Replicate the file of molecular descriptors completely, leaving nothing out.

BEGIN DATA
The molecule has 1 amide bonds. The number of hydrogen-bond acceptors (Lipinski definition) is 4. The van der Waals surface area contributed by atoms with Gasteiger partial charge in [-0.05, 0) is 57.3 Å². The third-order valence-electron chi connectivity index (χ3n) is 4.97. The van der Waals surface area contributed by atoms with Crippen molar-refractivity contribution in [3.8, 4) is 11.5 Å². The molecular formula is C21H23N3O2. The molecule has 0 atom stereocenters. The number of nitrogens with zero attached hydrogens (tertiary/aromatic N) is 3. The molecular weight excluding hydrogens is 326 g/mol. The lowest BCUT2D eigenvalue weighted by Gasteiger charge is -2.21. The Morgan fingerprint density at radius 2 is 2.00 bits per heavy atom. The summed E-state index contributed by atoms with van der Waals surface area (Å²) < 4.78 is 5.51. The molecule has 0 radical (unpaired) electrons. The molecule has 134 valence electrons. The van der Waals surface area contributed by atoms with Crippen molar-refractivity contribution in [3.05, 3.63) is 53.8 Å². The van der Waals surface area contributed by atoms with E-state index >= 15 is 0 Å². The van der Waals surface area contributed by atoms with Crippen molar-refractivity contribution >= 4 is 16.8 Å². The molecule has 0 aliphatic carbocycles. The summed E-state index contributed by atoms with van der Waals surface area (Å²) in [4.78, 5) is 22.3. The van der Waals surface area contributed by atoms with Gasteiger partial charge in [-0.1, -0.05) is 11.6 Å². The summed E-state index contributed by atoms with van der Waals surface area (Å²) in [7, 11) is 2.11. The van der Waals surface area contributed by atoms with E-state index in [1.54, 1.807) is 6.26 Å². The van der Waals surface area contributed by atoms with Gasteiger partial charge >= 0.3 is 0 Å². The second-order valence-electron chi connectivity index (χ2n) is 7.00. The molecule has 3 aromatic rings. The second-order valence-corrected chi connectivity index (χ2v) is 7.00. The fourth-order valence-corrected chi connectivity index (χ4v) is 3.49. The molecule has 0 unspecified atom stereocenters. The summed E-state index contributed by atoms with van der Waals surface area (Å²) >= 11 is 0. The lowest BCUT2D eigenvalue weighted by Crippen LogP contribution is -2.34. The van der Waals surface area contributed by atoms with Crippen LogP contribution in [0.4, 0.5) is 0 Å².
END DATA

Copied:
The molecule has 1 amide bonds. The number of hydrogen-bond acceptors (Lipinski definition) is 4. The van der Waals surface area contributed by atoms with Gasteiger partial charge in [-0.05, 0) is 57.3 Å². The third-order valence-electron chi connectivity index (χ3n) is 4.97. The van der Waals surface area contributed by atoms with Crippen molar-refractivity contribution in [3.8, 4) is 11.5 Å². The molecular formula is C21H23N3O2. The molecule has 0 atom stereocenters. The number of nitrogens with zero attached hydrogens (tertiary/aromatic N) is 3. The molecular weight excluding hydrogens is 326 g/mol. The lowest BCUT2D eigenvalue weighted by Gasteiger charge is -2.21. The Morgan fingerprint density at radius 2 is 2.00 bits per heavy atom. The summed E-state index contributed by atoms with van der Waals surface area (Å²) < 4.78 is 5.51. The molecule has 0 radical (unpaired) electrons. The molecule has 134 valence electrons. The van der Waals surface area contributed by atoms with Crippen molar-refractivity contribution in [3.05, 3.63) is 53.8 Å². The van der Waals surface area contributed by atoms with E-state index >= 15 is 0 Å². The van der Waals surface area contributed by atoms with Crippen molar-refractivity contribution >= 4 is 16.8 Å². The molecule has 0 aliphatic carbocycles. The summed E-state index contributed by atoms with van der Waals surface area (Å²) in [4.78, 5) is 22.3. The van der Waals surface area contributed by atoms with Gasteiger partial charge in [-0.1, -0.05) is 11.6 Å². The summed E-state index contributed by atoms with van der Waals surface area (Å²) in [7, 11) is 2.11. The van der Waals surface area contributed by atoms with E-state index in [1.54, 1.807) is 6.26 Å². The van der Waals surface area contributed by atoms with Gasteiger partial charge >= 0.3 is 0 Å². The second-order valence-electron chi connectivity index (χ2n) is 7.00. The molecule has 3 aromatic rings. The second-order valence-corrected chi connectivity index (χ2v) is 7.00. The fourth-order valence-corrected chi connectivity index (χ4v) is 3.49. The molecule has 0 unspecified atom stereocenters. The summed E-state index contributed by atoms with van der Waals surface area (Å²) >= 11 is 0. The lowest BCUT2D eigenvalue weighted by Crippen LogP contribution is -2.34. The van der Waals surface area contributed by atoms with Crippen LogP contribution in [0.4, 0.5) is 0 Å².